I’ve used a wide range of so called Danish oil products made by different manufacturers. The one thing they all have in common is the Danes had nothing to do with it. There is no such thing as Danish oil as an oil, and there is no recipe that constitutes Danish oil. If I took two or three liquids, oil or not, and called it Danish oil, I could sell it without misleading you. But I hope I do have a moral compass to steer by. There are many wood treatments out there sold as “oil” finishes that have no oil them at all. The reason anything termed oil sells is because we like to think that oil has the kind of water repelling and nurturing qualities that ‘nurture’ the wood and nurture too is a common term used by manufacturers to describe their ‘oil’ finishes. Such is the disingenuity of most if not all manufacturers of wood finishes. They play on our ignorance of course. Rarely would we ever take time out to research exactly what for instance hydrocarbon is or what hydrocarbons are. And that’s the case when safety data sheets or a mere click away from where we are sitting.
On the Ronseal Danish Oil can it states boldly that their Danish Oil is “a unique blend of natural oils”. Now for me that sounds like they have taken a range of oils from nature, you know, eucalyptus, walnut, tung, and some others, and combined them in some special way to give me a protective skin to coat my beautiful pieces with. Of course hydrocarbons come from plants, trees and then fossil fuels too. We have no idea really what we are using when we buy. I say all of this because almost if not everything made is made from something that fully exists; something that occurs naturally in nature. So claiming natural is not entirely dishonest. But what we might hide is that the product we are using could more easily hide the reality that we are using a petrol-based product rather than a blend of whats is around us in nature.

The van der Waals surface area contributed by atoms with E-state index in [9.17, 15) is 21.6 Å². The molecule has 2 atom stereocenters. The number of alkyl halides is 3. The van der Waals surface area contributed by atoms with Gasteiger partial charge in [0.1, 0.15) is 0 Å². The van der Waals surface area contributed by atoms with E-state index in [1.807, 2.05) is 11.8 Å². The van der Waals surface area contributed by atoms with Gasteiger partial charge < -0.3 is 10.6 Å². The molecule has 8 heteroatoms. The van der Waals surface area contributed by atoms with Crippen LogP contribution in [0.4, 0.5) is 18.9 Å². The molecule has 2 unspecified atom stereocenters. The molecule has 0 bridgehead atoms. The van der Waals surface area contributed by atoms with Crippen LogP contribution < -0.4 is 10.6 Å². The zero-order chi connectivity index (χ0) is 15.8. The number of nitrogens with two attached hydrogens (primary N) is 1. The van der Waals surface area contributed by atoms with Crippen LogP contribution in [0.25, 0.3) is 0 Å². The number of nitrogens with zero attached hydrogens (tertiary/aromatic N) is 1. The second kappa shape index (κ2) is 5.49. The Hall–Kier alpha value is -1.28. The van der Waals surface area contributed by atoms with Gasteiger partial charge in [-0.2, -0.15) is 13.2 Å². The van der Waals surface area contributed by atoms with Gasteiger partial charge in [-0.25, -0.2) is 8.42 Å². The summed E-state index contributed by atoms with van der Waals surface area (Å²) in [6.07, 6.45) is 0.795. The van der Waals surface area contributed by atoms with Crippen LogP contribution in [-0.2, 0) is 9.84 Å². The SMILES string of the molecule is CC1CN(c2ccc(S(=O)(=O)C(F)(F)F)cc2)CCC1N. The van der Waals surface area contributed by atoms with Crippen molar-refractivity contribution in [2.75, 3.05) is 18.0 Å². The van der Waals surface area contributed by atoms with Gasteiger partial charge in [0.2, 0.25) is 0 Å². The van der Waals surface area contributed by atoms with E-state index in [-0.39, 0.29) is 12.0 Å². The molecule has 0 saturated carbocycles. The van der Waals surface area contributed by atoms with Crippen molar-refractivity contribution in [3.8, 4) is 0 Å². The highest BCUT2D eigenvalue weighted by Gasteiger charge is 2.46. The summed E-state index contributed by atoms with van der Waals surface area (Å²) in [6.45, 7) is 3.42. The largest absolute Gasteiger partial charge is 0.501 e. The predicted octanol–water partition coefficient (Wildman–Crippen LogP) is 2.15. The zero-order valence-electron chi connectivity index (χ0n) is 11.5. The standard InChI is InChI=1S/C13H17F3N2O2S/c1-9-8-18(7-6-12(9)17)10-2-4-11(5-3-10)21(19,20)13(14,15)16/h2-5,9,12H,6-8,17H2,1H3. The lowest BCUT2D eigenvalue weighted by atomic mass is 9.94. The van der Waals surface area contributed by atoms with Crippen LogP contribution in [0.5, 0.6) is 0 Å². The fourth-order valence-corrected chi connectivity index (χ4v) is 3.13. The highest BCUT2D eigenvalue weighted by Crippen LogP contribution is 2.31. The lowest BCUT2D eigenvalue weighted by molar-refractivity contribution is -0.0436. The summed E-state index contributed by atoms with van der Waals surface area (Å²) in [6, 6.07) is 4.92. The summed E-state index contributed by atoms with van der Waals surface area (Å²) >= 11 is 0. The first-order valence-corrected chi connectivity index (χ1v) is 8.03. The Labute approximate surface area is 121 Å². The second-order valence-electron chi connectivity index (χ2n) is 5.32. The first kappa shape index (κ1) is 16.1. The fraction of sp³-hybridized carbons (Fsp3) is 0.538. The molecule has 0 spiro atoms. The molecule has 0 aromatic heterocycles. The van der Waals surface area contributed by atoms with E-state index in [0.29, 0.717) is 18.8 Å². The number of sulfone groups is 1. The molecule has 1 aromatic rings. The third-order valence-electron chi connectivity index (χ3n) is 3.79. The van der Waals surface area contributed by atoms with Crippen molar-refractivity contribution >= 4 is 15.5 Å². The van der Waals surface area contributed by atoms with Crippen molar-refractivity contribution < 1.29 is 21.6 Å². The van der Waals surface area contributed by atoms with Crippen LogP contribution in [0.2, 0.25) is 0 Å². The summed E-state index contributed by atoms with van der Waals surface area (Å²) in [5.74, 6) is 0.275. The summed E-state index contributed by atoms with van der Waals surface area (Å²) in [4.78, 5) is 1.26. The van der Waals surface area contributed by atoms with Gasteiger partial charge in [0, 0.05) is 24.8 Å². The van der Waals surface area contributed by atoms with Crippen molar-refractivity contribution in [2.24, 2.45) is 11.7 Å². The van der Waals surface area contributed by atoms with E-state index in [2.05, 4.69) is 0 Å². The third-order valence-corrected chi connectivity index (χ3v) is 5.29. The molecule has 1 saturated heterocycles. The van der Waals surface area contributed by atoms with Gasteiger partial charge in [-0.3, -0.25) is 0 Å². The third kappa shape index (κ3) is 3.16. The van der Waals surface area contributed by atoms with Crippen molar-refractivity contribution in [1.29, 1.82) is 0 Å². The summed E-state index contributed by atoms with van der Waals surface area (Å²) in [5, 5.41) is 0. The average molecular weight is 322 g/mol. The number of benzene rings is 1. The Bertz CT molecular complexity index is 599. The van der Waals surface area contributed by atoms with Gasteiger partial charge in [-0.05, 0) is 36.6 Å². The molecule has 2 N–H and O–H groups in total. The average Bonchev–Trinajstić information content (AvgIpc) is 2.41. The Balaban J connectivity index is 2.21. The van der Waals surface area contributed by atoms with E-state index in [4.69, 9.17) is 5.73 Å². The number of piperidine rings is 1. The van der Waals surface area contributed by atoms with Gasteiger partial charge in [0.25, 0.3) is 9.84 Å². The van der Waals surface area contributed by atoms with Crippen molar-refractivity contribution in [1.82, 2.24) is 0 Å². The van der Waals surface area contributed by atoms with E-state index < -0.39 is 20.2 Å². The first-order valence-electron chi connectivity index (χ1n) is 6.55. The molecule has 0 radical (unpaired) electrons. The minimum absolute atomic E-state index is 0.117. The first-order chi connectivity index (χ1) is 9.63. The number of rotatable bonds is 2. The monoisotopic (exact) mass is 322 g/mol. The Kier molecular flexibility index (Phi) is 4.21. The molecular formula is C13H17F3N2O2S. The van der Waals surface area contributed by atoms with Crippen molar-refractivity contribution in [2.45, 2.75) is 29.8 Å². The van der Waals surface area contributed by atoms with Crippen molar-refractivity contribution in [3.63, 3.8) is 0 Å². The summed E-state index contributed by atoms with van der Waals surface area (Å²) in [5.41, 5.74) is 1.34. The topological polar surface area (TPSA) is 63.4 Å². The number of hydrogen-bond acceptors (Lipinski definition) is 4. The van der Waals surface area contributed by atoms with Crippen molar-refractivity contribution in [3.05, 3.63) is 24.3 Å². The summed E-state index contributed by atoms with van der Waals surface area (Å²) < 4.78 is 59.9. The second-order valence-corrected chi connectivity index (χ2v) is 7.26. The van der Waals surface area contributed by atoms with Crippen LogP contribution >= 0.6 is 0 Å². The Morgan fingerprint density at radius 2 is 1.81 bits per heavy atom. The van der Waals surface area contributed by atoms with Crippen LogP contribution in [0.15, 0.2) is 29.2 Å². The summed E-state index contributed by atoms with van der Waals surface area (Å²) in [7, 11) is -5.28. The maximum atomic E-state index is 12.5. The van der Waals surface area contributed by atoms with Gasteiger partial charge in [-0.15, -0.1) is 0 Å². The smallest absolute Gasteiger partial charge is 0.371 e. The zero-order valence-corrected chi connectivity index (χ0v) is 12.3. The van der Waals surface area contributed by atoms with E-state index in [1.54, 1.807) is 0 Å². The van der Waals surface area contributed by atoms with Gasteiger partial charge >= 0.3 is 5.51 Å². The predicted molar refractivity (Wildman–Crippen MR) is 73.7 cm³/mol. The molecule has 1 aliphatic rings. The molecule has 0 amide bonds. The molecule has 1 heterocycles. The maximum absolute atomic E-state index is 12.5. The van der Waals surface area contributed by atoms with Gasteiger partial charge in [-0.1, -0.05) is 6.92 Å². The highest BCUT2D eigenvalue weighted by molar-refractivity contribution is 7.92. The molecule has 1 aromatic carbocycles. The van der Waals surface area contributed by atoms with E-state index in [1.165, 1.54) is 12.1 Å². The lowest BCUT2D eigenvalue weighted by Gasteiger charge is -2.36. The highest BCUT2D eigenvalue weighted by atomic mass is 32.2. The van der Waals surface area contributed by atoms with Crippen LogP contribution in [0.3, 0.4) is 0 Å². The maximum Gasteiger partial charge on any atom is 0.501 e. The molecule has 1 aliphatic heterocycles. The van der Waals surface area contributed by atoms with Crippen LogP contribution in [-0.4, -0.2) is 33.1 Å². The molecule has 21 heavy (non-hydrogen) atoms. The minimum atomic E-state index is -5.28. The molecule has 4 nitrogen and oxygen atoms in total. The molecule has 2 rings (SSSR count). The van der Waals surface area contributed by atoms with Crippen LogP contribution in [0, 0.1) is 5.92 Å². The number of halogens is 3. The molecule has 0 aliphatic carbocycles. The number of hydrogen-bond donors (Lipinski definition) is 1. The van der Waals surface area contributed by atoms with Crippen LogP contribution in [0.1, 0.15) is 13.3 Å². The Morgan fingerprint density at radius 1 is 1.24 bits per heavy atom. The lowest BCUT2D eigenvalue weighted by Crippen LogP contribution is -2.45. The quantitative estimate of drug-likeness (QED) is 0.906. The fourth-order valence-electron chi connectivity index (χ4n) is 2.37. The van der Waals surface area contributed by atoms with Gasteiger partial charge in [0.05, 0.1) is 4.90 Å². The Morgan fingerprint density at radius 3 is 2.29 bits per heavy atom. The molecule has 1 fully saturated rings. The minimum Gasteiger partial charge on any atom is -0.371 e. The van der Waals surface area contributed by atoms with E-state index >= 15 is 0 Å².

In my making my oak project recently I used some Ronseal Danish Oil, a highly volatile, flammable liquid mixture of hydrocarbons distilled from petroleum, coal tar, and natural gas. It was the smell that troubled me most. It smelt chemically. I have used this and many others before but I am less and less inclined to. I did however get the exact look in the finish I wanted. Had I followed the makers instructions it would not have given me what I wanted.
The thing is Danish oil is really a wipe on finish even though you can spray, it brush it or pad it on. The reason people like this and all wipe on finishes is it is a skill-less task to apply it even though many makers use the term ‘hand rubbed finish’ to describe the exacting standards of their craftsmen and women. Ragging it on is what it is. Nothing more.
In my case I used paper towel. A couple of sheets of kitchen towel will do a whole table with a first coat. Drop the used towel into a jug of water and you’re safe from spontaneous combustion issues. Squeeze out and leave outside to dry out when all applications are completed and you can dispose of in accordance with your local County Council advice. Nothing need go into the drains, rivers or other water courses. The water and oil will not mix. We use it only to prevent the risk of fire that can occur spontaneously with wadded up oil-soaked rags and paper.
I find it best to rub the oil on with the paper pad and then wipe off with a dry paper towel finishing my strokes with the grain. I waited 20 minutes and then went back with a dry paper towel and wiped a second time. with oak, the open pores release air or gasses from the wood as temperatures change. If left the surface feels prickly. The second wipe removes this surface nibbing and opens back up the pores. I then waited until dry, six hours, and repeated same. I did not sand between coats because this method means the surface is smooth. The last, third coat is identical. The finish should feel fine but you might want to use a soft furniture polish applied with a 0000 steel wool.